One of the things I have loved about living in and visiting Britain over the past 40 years has been the many, many layers of man-made history that are still part of the fabric of everyday life. Standing with my hand on the outside wall of Shakespeare’s Birthplace in Stratford-upon-Avon was a total buzz for a young woman from the other side of the world.
I’ve been fascinated by the ancient Romans since childhood, hooked by reading Eagle of the Ninth by Rosemary Sutcliff, so being able to walk where the legions did through England, visit the cities and towns they founded and even, on my last visit to London in 2018, explore the Mithraeum have been extraordinary opportunities.
But being able to turn these experiences into haiku that evoke either the ancient world or have a timeless air, now that’s a different – and more difficult – enterprise. Here are some poets who have done it well (with one of mine thrown in).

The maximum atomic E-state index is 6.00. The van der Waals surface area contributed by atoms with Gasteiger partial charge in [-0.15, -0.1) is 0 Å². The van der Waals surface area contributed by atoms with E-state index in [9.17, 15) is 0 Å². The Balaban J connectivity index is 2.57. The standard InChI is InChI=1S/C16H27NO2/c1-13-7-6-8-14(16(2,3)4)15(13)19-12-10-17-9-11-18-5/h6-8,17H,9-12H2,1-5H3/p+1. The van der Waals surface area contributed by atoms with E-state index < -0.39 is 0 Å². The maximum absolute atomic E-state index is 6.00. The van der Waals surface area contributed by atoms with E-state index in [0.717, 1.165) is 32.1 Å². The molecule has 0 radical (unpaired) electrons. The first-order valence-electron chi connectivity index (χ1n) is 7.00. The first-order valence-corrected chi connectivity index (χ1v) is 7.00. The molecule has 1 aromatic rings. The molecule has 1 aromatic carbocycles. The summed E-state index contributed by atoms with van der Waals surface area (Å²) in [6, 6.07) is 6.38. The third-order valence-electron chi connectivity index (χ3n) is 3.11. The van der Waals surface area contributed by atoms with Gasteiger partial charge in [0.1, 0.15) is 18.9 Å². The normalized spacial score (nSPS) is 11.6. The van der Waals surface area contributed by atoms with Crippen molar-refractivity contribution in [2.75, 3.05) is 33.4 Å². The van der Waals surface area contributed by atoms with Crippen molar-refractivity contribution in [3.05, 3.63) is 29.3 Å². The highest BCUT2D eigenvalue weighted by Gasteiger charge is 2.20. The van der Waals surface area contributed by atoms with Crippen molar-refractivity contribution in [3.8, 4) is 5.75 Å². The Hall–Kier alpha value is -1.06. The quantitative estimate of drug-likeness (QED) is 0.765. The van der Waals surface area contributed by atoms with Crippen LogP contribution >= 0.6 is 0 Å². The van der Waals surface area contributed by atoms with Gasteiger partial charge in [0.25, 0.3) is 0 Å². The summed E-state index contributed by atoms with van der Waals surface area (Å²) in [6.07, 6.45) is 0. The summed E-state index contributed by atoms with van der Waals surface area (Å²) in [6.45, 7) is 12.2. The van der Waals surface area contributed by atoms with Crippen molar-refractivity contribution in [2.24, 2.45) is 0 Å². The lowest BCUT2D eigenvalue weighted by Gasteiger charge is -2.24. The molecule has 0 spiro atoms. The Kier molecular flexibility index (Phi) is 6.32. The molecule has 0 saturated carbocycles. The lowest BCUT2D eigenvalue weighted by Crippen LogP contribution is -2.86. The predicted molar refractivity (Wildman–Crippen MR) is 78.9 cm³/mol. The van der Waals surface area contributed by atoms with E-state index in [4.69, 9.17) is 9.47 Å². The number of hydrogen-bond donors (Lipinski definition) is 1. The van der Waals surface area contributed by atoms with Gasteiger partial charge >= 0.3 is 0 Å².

old Roman bridge
we stand mid-span
Highly Commended, Martin Lucas Haiku Award 2019
crossing the stone bridge
Creatrix 28, 2015
stacking a dry stone wall the curve of tomorrow
Ron C Moss
Presence 52, 2015
prolonged heat …
a clapper bridge sinks
into the pasture
Presence 68, 2020
The clapper bridge I walked across on a summer’s afternoon was in Gloucestershire, not far from the border with Oxfordshire. One of the earliest form of bridges, the name ‘clapper’ comes from the Latin claperius (pile of stones) – and that’s exactly what they are, with the deck made from long, thin slabs of stone with large rocks or piles of stone for the supports.
river bridge the distance of my prayer
Frogpond 39.2, 2016